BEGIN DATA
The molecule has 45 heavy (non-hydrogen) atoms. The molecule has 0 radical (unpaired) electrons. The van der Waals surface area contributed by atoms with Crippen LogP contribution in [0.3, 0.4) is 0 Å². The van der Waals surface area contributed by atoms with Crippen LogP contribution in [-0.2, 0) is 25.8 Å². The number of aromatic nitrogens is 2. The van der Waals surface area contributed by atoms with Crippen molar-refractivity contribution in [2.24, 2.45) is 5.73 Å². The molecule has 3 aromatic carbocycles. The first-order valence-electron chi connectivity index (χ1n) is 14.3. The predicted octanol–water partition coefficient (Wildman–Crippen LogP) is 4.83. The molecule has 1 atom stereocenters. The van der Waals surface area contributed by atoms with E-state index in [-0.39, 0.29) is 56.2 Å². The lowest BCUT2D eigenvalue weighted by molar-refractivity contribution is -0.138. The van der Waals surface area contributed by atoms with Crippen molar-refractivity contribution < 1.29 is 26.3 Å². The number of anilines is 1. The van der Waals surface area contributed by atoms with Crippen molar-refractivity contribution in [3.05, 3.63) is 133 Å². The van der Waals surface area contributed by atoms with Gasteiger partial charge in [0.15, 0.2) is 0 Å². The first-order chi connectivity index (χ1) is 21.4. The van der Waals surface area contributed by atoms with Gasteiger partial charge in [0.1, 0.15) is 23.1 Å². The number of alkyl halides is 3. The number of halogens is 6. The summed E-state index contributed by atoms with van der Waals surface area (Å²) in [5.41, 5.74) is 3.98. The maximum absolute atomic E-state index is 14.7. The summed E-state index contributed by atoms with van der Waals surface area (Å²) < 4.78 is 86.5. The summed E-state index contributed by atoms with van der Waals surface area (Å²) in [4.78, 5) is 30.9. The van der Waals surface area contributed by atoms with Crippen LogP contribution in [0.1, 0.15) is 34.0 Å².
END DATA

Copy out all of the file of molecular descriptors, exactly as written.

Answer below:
The molecule has 45 heavy (non-hydrogen) atoms. The molecule has 0 radical (unpaired) electrons. The van der Waals surface area contributed by atoms with Crippen LogP contribution in [0.3, 0.4) is 0 Å². The van der Waals surface area contributed by atoms with Crippen LogP contribution in [-0.2, 0) is 25.8 Å². The number of aromatic nitrogens is 2. The van der Waals surface area contributed by atoms with Crippen molar-refractivity contribution in [2.24, 2.45) is 5.73 Å². The molecule has 3 aromatic carbocycles. The first-order valence-electron chi connectivity index (χ1n) is 14.3. The predicted octanol–water partition coefficient (Wildman–Crippen LogP) is 4.83. The molecule has 1 atom stereocenters. The van der Waals surface area contributed by atoms with E-state index in [-0.39, 0.29) is 56.2 Å². The lowest BCUT2D eigenvalue weighted by molar-refractivity contribution is -0.138. The van der Waals surface area contributed by atoms with Crippen molar-refractivity contribution < 1.29 is 26.3 Å². The number of anilines is 1. The van der Waals surface area contributed by atoms with Crippen molar-refractivity contribution in [3.05, 3.63) is 133 Å². The van der Waals surface area contributed by atoms with Gasteiger partial charge in [0.15, 0.2) is 0 Å². The first-order chi connectivity index (χ1) is 21.4. The van der Waals surface area contributed by atoms with Gasteiger partial charge in [0.1, 0.15) is 23.1 Å². The number of alkyl halides is 3. The number of halogens is 6. The summed E-state index contributed by atoms with van der Waals surface area (Å²) in [5.41, 5.74) is 3.98. The maximum absolute atomic E-state index is 14.7. The summed E-state index contributed by atoms with van der Waals surface area (Å²) < 4.78 is 86.5. The summed E-state index contributed by atoms with van der Waals surface area (Å²) in [4.78, 5) is 30.9. The van der Waals surface area contributed by atoms with Crippen LogP contribution in [0.1, 0.15) is 34.0 Å².